Ship Cove, in Queen Charlotte Sound, New Zealand was a favoured base of Captain James Cook during his three Pacific voyages.
The famous British navigator and explorer, Captain James Cook, made three voyages to the Pacific Ocean, contributing valuable information about places that had previously been unknown. He was the first European known to have stepped onto New Zealand soil, when he landed at what is now known as Gisborne, in Poverty Bay. In January 1770, Cook looked for a suitable anchorage for his ship, the H.M Bark Endeavour, as it was in need of repairs. Sailing into Totaranui, or Queen Charlotte Sound as he later called it, Cook found a small bay that was to become his favorite New Zealand anchorage throughout his three southern journeys. He made five visits, spending more than one hundred days in Ship Cove during his three Pacific voyages of exploration.
HMS Endeavour off the coast of New Holland, by Samuel Atkins c. 1794 - Wikipedia. New Holland was Australia.
The Endeavour and Ship Cove
On his first journey and circumnavigation of New Zealand, Cook journeyed doen the west coast of the North Island, looking for a safe anchorage for the Endeavour. He needed to make repairs to the ship and take on fresh supplies for his crew. On January 14 1770, the Endeavour entered a large inlet, known at that time as Totaranui. Passing the inhabited island of Motuara, they reached Ship Cove, where Cook established base and stayed for three weeks.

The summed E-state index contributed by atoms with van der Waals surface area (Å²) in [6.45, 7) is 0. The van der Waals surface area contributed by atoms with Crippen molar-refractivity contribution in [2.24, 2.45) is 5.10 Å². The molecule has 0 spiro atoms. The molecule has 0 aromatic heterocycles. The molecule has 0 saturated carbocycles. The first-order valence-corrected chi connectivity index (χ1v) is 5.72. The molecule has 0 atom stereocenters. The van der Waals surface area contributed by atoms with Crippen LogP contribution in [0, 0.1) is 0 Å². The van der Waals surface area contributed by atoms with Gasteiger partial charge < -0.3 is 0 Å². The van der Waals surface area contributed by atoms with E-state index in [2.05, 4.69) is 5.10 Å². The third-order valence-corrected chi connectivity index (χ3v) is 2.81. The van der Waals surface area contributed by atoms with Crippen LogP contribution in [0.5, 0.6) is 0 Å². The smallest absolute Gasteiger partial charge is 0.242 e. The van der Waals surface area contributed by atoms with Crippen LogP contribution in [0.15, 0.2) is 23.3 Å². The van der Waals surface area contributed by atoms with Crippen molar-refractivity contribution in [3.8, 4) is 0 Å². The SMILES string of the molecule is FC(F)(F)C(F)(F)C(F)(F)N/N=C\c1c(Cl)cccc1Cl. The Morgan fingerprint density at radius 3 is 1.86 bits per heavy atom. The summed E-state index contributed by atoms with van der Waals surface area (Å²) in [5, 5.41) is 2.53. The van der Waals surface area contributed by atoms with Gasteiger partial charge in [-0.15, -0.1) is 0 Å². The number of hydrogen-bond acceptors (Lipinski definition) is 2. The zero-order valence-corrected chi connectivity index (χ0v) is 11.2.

The site became a favorite with Cook. It provided safe anchorage and plenty of food and fresh water, as well as plenty of timber for spars. By this time Cook had been in New Zealand waters long enough to enable him to establish friendly relations with the Maori people. The Tahitian high priest, Tupaia, travelling with Cook on board the Endeavour, was able to communicate successfully with the local people.
There is now a memorial to Cook at Ship Cove, with one of Cook's cannons presented by the British Admiralty.
Motuara Island and British Sovereignty
While in Ship Cove, Cook visited Motuara Island. On 31 January 1770, he climbed the short but steep walk to the top and raised the British flag, taking possession of the South Island in the name of King George 111. The surrounding water he named Queen Charlotte Sound, in honour of the King's consort.
On 31 January 1920 a cairn was erected on Motuara Island by the Captain Cook Memorial Committee. The island is now a wildlife reserve.
Cook sailed from Ship Cove, continuing his circumnavigation of New Zealand on 7 February 1770.
Cook and the Resolution at Ship Cove
Cook returned to Ship Cove four more times, during his second and third Pacific voyages aboard the HMS Resolution. On his second voyage the Resolution visited twice in 1773 and on the third voyage it was again his base during February 1776.
On the second voyage the Resolution was accompanied by the HMS Adventure, in the command of Tobias Furneaux. Before the second visit in 1773, the Resolution and the Adventure were separated and the Resolution had departed by the time the Adventure reached Ship Cove. Unfortunately, conflict arose between local Maori and the Adventure's shore party and some of Furneaux's men were killed.
When Cook and the Resolution returned in 1776, accompanied by the HMS Discovery, there was initial tension as it was expected that Cook would retaliate over the deaths on the previous visit. However, this didn't happen.
Cook finally departed from Ship Cove for the last time on 24 February 1777.
Other Cook related articles:
Captain James Cook: First Landfall in New Zealand
Queen Charlotte Track, Marlborough Sounds, New Zealand
Aoraki Mount Cook, New Zealand
An Introduction to Cook Strait New Zealand